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Mako Mori, Empowerment, and the Search for Representation

Written by GeekGirlCon Copywriter JC Lau.

There’s not much I could love more in an action movie than giant robots and giant alien monsters, but in 2013 Pacific Rim brought me giant robots fighting giant alien monsters. In a futuristic world, an underwater portal allows monsters known as Kaijus to rise from the sea and destroy coastal cities, so, naturally, humans operate giant robots called Jaegers to fight them. The film tells the tale of an international team of Jaeger pilots ending the conflict.

But that’s not all. Pacific Rim brought me Mako Mori. She’s one of my favorite female characters ever, not just because she’s a dynamic woman of color, but because she represents the possibility that there could be such characters in Hollywood. In this post, I’ll discuss how she’s unique as a character, and why her presence is important for film.

Mako Mori’s characterization

Mako Mori is a rarity. She’s literally a strong female character—in one of the film’s most iconic scenes,  Mako (played brilliantly by Rinko Kikuchi) faces off against the male protagonist, Raleigh Becket (Charlie Hunnam), in a martial arts duel. While there’s some trash talk by both parties, the fight is clearly a show of skill. Mako doesn’t have to prove her worth to Raleigh or win his approval. In fact, Raleigh is already aware of Mako’s reputation as a prodigy at the Jaeger Academy, and the scene ends when Mako comes out of their fight victorious.

But, unlike some other strong female characters, she’s not just about being tough and one of the (many) boys. Mako’s backstory means that she is the most prominently developed character in Pacific Rim. She’s experienced loss, she seeks revenge, and she desires validation by her adoptive father, Marshal Stacker Pentecost (Idris Elba). In flashbacks, we see that Mako lost her parents in a devastating Kaiju attack in Tokyo. She’s so haunted by the memory that when she recalls the attack in a Jaeger, it almost kills everyone when connected to her neural interface.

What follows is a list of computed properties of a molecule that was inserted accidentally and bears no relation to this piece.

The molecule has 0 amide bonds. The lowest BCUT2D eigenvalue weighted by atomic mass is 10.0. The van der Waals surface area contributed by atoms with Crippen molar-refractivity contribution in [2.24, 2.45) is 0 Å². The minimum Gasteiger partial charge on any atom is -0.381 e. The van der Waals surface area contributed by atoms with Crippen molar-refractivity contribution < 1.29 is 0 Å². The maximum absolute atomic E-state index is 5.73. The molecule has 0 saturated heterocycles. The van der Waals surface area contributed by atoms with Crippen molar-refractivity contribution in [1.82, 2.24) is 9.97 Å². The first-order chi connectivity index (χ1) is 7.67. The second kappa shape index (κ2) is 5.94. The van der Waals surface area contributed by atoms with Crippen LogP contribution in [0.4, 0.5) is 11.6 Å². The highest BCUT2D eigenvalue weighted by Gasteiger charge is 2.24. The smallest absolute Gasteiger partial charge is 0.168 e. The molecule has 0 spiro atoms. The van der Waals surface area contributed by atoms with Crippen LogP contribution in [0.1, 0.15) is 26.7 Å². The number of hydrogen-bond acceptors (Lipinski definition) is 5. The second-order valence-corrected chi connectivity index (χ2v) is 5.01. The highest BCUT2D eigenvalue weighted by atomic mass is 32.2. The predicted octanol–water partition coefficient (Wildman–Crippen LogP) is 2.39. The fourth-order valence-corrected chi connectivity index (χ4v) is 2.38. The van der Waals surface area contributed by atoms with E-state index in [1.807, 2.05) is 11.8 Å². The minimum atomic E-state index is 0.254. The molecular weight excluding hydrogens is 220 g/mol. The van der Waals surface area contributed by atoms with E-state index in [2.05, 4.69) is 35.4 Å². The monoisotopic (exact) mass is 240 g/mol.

Young Mako fleeing from the Kaiju Attack. Image source: TV Tropes

Young Mako fleeing from the Kaiju Attack. Image source: TV Tropes

Mako is motivated by two main factors: a love for her family, and a desire to become a Jaeger pilot. However, Stacker’s protectiveness meant that he often denied her requests to become a pilot, much to her frustration. Mako’s story is simultaneously one about a woman who achieves her goals, and one about her struggle for independence.

Consequently, Mako is depicted as female without falling into common stereotypes in film. She’s obviously female, but she isn’t sexually objectified. She has weaknesses, but they aren’t tied to her gender. Nobody questions her ability to drive a robot on the basis of her being a woman. She’s seen as Raleigh’s equal: they pilot the Jaeger together, and she’s definitely not his (or anyone else’s) sidekick. It’s also her ambition that drives her character development, not a romantic story arc. In fact, insofar as Mako’s story revolves around a man, it’s about Stacker and their bond as father and daughter.

Feminist film and the Mako Mori Test

Mako Mori is also remarkable because her character inspired a new perspective on understanding female-friendly film. Traditionally, the tool for evaluating gender bias in film is the Bechdel Test, where film passes if:

  1. There are two female characters
  2. who talk to each other
  3. about something other than a man.
The rules of the Bechdel Test. Image source: Film School Rejects

The rules of the Bechdel Test. Image source: Film School Rejects